All the while these debates are ongoing, we may not see the immediate proliferation of AVs some people are expecting, says Prof. Ortúzar.

All these are issues without a clear answer today, which justify the impressive amount of interest and research in this topic at present. I suspect this will continue for several years to come.

Read the collection

In this collection, you can find some of the latest research covering the human side of automated driving. You can read the collection here:

The effects of positive and negative information on consumers’ willingness to ride in a driverless vehicle,” Transport Policy, Available online 7 April 2018

Psychosocial factors associated with intended use of automated vehicles: A simulated driving study,” Accident Analysis and Prevention

Autonomous vehicles’ disengagements: Trends, triggers, and regulatory limitations,” Accident Analysis and Prevention

Introduction matters: Manipulating trust in automation and reliance in automated driving,” Applied Ergonomics

Perceptions of autonomous vehicles: Relationships with road users, risk, gender and age,” Safety Science

It takes two to Tango: Automated vehicles and human beings do the dance of driving – Four social considerations for policy,” Transportation Research Part A: Policy and Practice

Does context matter? A comparative study modelling autonomous vehicle impact on travel behaviour for Germany and the USA,” Transportation Research Part A: Policy and Practice

Autonomous driving, the built environment and policy implications,” Transportation Research Part A: Policy and Practice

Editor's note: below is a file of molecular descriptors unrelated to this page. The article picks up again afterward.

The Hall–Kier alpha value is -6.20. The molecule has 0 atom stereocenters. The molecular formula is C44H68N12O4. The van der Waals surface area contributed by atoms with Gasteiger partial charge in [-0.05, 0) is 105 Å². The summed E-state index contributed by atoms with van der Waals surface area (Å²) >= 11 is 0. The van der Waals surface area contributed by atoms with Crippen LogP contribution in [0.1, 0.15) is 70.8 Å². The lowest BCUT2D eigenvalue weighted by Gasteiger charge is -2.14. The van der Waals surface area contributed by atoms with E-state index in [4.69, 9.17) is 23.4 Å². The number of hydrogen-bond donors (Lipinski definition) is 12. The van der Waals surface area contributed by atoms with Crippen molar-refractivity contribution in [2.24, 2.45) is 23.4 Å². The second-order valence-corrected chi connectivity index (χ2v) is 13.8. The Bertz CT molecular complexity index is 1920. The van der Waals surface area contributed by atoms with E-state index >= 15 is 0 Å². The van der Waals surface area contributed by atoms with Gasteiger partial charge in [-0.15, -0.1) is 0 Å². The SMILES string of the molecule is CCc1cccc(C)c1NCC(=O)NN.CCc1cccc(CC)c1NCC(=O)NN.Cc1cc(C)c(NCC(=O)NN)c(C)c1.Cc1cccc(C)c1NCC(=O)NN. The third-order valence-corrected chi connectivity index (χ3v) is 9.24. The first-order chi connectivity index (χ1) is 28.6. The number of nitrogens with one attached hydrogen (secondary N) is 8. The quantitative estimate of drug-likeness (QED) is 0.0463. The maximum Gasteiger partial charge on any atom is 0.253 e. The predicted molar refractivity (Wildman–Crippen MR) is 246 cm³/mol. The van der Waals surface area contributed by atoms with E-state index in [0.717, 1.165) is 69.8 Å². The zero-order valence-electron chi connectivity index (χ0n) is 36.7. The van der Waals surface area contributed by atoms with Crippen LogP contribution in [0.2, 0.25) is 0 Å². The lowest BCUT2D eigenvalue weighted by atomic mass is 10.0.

Designing parking facilities for autonomous vehicles,” Transportation Research Part B: Methodological

The impact of private autonomous vehicles on vehicle ownership and unoccupied VMT generation,” Transportation Research Part C: Emerging Technologies

A human-like game theory-based controller for automatic lane changing,Transportation Research Part C: Emerging Technologies

Carrot and stick: A game-theoretic approach to motivate cooperative driving through social interaction,” Transportation Research Part C: Emerging Technologies

A qualitative examination of drivers’ responses to partially automated vehicles,” Transportation Research Part F: Traffic Psychology and Behaviour, Volume 56, July 2018, Pages 167-175

What influences the decision to use automated public transport? Using UTAUT to understand public acceptance of automated road transport systems,” Transportation Research Part F: Traffic Psychology and Behaviour, Volume 50, October 2017, Pages 55-64